Execution Looms for One Texas Prisoner as Another Receives Stay from Texas Appeals Court

Posted on Sep 25, 2019

Texas is preparing to execute Robert Sparks (pictured, left), on September 25, 2019, as a second death-row prisoner, Stephen Barbee (pictured, below), received a stay from the Texas Court of Criminal Appeals.

Sparks’ case is the latest in which Texas prosecutors sought and obtained an execution warrant while appeals in the case were pending before state or federal courts. On May 6, 2019, Sparks court-appointed federal habeas counsel filed a petition for writ of certiorari asking the U.S. Supreme Court to review his case. In June, the Texas Attorney General’s office filed a motion in the U.S. Supreme Court seeking an extension of time to respond to Sparks’ petition, and then asked the Dallas County District Attorney to request that the state trial court set an execution date. On June 25, the Dallas County court issued a death warrant. At that time, Sparks’ lawyer, Seth Kretzer—who had consented to the attorney general’s extension motion—objected to the execution date as an attempt “to force the Supreme Court’s hand.” On July 10, the attorney general’s office filed its brief in opposition to Sparks’ petition. One week later, Sparks asked the Supreme Court for a stay of execution pending its adjudication of his case. Two months later, on September 18, the attorney general filed a response in opposition to the stay motion, telling the Supreme Court: “This Court should not further delay justice.”

Under Texas law, a jury must find that a capital defendant poses a continuing threat to society before it may sentence a defendant to death. Sparks’ appeal argues that his death sentence was unconstitutionally tainted by “false and misleading testimony” by a prosecution expert A.P. Merillat, whose inaccurate testimony about Texas prison conditions and the alleged threat of future dangerousness posed by capital defendants has already led courts to reverse two other Texas death sentences. Merillat falsely testified in Sparks’ case that Sparks would be incarcerated in a medium security prison if he was not sentenced to death, where he would have opportunities to commit further violence. Sparks’ lawyers argue that this false testimony affected the jury’s verdict, pointing to a request the jury made of the court during its penalty deliberations asking to review Merillat’s testimony.

Sparks also argues that his death sentence was unconstitutionally influenced by misconduct by a Dallas County court employee. He says that court bailiff Bobby Moorehead poisoned the jury’s verdict by wearing a tie “emblazoned with a large white hypodermic needle showing his support for the death penalty” while the jury was deliberating on Sparks’ punishment.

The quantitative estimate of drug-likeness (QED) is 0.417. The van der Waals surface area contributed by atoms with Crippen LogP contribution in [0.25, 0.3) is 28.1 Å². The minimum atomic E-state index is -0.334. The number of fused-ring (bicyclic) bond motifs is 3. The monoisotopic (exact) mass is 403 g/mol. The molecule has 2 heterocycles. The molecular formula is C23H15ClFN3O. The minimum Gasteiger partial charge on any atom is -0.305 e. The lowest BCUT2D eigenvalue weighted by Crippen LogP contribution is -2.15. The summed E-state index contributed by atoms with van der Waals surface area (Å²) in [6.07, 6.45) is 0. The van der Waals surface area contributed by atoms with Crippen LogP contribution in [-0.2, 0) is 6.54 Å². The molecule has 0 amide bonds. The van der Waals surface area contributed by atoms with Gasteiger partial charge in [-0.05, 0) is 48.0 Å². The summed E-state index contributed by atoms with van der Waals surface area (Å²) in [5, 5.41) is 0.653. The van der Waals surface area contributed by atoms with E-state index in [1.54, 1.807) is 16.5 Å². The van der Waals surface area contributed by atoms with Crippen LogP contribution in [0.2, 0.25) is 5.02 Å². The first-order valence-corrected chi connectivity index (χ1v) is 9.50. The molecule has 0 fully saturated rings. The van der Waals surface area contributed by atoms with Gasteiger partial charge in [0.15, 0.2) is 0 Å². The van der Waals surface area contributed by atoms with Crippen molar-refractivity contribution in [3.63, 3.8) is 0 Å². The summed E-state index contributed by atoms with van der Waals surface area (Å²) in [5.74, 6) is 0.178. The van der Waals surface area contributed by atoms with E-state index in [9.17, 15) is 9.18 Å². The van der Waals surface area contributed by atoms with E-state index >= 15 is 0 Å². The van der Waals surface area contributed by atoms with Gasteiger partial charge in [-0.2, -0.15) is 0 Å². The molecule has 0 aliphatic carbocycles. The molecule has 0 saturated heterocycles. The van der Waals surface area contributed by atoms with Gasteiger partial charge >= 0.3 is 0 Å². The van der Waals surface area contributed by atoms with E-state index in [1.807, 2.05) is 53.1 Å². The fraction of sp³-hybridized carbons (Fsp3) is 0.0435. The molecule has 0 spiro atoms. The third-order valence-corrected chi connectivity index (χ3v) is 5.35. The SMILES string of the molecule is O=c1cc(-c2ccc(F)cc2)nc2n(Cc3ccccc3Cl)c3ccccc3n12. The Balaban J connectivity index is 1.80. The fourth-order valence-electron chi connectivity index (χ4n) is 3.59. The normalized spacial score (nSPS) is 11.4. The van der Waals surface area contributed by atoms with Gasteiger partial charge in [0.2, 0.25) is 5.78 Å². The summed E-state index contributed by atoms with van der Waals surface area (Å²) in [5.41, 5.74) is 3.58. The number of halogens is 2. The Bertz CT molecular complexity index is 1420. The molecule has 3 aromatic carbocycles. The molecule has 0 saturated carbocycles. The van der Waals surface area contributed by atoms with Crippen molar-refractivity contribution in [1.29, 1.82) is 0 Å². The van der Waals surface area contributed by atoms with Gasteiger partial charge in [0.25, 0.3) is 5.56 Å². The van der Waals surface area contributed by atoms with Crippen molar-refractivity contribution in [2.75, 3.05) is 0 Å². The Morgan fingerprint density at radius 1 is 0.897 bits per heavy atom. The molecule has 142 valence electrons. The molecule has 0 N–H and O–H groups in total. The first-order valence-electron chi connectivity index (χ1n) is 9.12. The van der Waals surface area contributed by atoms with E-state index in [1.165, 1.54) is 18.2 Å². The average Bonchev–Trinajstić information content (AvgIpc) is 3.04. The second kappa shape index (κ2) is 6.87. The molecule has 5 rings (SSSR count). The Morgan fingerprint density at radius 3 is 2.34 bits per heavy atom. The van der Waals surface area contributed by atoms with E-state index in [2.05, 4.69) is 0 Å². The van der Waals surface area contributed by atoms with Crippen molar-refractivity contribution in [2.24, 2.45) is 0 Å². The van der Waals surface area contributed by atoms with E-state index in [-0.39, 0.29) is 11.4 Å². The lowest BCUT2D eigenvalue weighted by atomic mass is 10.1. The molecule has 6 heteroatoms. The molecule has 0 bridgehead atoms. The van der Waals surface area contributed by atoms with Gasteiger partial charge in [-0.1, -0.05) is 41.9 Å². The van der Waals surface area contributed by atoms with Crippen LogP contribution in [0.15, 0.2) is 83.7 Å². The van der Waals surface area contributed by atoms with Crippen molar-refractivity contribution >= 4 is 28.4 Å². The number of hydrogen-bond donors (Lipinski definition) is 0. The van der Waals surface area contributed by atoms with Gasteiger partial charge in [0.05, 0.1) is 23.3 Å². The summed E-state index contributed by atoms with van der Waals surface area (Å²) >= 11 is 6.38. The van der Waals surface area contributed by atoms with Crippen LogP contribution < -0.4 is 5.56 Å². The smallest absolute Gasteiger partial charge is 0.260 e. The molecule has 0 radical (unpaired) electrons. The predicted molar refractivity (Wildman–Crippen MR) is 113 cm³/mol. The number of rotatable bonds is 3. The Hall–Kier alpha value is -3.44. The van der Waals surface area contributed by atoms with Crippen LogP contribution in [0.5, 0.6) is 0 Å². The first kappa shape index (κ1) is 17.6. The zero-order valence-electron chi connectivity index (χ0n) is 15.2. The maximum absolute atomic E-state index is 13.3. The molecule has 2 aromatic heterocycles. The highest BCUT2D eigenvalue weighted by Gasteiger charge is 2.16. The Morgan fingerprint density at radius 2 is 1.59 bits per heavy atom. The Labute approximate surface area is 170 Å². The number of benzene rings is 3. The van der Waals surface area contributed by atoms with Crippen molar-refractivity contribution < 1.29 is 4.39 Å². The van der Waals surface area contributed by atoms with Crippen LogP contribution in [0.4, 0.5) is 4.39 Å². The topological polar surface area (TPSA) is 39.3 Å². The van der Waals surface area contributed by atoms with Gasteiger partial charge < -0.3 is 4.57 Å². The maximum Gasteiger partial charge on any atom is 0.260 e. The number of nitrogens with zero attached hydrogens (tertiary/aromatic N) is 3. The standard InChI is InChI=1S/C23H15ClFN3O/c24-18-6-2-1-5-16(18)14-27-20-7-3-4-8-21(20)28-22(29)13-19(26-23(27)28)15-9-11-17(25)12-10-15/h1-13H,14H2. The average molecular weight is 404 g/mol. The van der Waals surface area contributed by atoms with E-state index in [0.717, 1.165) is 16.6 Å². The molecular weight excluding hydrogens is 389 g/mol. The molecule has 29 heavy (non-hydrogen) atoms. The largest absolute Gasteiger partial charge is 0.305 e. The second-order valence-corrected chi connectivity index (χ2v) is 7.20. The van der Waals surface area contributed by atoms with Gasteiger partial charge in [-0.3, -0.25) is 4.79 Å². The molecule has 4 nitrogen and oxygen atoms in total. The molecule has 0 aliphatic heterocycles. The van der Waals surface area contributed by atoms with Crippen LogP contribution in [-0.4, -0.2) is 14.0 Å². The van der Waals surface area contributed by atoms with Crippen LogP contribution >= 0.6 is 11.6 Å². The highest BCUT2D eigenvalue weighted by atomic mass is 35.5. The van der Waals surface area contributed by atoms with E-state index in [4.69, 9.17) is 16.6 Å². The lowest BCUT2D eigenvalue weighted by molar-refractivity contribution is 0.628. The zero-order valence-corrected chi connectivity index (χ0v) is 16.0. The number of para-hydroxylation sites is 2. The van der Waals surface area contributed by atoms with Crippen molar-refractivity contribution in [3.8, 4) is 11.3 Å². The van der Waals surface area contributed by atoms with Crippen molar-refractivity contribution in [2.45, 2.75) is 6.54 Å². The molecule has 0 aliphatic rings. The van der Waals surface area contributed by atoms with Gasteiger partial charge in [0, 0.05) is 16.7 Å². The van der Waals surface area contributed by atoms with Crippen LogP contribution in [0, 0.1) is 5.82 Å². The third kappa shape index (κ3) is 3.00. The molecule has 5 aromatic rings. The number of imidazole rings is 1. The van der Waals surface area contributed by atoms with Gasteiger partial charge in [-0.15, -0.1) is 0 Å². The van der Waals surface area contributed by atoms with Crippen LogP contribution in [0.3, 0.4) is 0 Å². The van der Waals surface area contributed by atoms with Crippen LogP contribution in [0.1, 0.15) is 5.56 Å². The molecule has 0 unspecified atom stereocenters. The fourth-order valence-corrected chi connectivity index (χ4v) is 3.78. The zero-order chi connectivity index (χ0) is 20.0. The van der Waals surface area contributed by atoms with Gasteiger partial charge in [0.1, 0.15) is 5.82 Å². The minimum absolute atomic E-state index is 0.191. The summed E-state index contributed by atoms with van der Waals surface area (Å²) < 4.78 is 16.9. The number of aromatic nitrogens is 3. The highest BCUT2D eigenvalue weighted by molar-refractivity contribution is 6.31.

A second federal appeal seeks to halt Sparks’ execution based on evidence of intellectual disability. A Texas federal judge denied Sparks’ funding to hire a neuropsychologist to evaluate Sparks for intellectual disability based upon a borderline IQ score of 75, his difficulty in special education classes, and evidence of cognitive deficits associated with intellectual disability. The U.S. Supreme Court has on several occasions ruled that Texas’ state and federal courts have employed an unconstitutionally harsh standard in rejecting death-row prisoners’ intellectual disability claims.

Two days before Sparks’ execution date, the Texas Court of Criminal Appeals (CCA) granted a stay of execution in an unrelated case. Stephen Barbee, whose execution was set for October 2, 2019, argued his conviction should be overturned because his trial lawyer conceded his guilt against his wishes, in violation of his Sixth Amendment right to counsel. In 2018, the U.S. Supreme Court granted a new trial to Louisiana death-row prisoner Robert McCoy because his lawyer admitted his guilt despite McCoy’s insistence that he was innocent. Barbee argued that the Court’s ruling in McCoy v. Louisiana should apply to his case, and the CCA stayed his execution to decide the issue. The court has asked for briefs within 30 days.


Joseph Brown, North Texas man set to be exe­cut­ed for killing fam­i­ly, The Huntsville Item, September 23, 2019; Brant Bingamon, Death Watch: Failures at Trial Anchor Last-Chance Appeal for Sparks, The Austin Chronicle, September 20, 2019; Keri Blakinger, Execution dates set for two more Texas death row pris­on­ers, Houston Chronicle, June 28, 2019; Jolie McCullough, Texas court halts the exe­cu­tion of Stephen Barbee to con­sid­er U.S. Supreme Court prece­dent, The Texas Tribune, September 23, 2019; Jolie McCullough, Texas set to exe­cute Robert Sparks after bru­tal deaths of his step­sons, wife, Texas Tribune, September 252019

Sparks v. Davis, Petition for Writ of Certiorari, May 6, 2019; Sparks v. Davis, Motion for a Stay of Execution, July 17, 2019. See DPIC’s analy­sis Texas Schedules Thirteen Executions in Last Five Months of 2019.